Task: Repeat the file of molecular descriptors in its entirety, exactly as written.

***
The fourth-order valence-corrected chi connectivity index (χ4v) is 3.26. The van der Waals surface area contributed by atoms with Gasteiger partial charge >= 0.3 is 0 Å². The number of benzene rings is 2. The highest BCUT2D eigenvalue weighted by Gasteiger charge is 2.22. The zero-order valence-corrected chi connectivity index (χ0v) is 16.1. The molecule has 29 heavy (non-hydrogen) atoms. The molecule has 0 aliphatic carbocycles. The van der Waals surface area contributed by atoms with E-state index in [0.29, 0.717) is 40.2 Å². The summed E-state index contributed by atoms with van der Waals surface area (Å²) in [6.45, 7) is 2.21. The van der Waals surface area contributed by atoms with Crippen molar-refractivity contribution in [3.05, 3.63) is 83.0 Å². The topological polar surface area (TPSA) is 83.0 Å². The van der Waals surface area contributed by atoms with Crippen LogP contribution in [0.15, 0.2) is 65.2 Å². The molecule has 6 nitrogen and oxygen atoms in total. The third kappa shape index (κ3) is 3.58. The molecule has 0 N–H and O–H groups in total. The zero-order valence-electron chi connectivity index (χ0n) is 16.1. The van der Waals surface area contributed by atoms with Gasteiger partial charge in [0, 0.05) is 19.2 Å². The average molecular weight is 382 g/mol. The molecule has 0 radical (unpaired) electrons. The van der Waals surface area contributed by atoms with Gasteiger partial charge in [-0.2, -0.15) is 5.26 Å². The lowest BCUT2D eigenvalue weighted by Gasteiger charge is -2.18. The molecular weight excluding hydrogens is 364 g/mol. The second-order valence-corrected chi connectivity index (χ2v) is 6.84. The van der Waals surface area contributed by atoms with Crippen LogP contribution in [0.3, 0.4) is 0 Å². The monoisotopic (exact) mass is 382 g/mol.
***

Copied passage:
The fourth-order valence-corrected chi connectivity index (χ4v) is 3.26. The van der Waals surface area contributed by atoms with Gasteiger partial charge >= 0.3 is 0 Å². The number of benzene rings is 2. The highest BCUT2D eigenvalue weighted by Gasteiger charge is 2.22. The zero-order valence-corrected chi connectivity index (χ0v) is 16.1. The molecule has 29 heavy (non-hydrogen) atoms. The molecule has 0 aliphatic carbocycles. The van der Waals surface area contributed by atoms with E-state index in [0.29, 0.717) is 40.2 Å². The summed E-state index contributed by atoms with van der Waals surface area (Å²) in [6.45, 7) is 2.21. The van der Waals surface area contributed by atoms with Crippen molar-refractivity contribution in [3.05, 3.63) is 83.0 Å². The topological polar surface area (TPSA) is 83.0 Å². The van der Waals surface area contributed by atoms with Crippen LogP contribution in [0.15, 0.2) is 65.2 Å². The molecule has 6 nitrogen and oxygen atoms in total. The third kappa shape index (κ3) is 3.58. The molecule has 0 N–H and O–H groups in total. The zero-order valence-electron chi connectivity index (χ0n) is 16.1. The van der Waals surface area contributed by atoms with Gasteiger partial charge in [0, 0.05) is 19.2 Å². The average molecular weight is 382 g/mol. The molecule has 0 radical (unpaired) electrons. The van der Waals surface area contributed by atoms with Gasteiger partial charge in [-0.2, -0.15) is 5.26 Å². The lowest BCUT2D eigenvalue weighted by Gasteiger charge is -2.18. The molecular weight excluding hydrogens is 364 g/mol. The second-order valence-corrected chi connectivity index (χ2v) is 6.84. The van der Waals surface area contributed by atoms with Crippen LogP contribution in [0.3, 0.4) is 0 Å². The monoisotopic (exact) mass is 382 g/mol.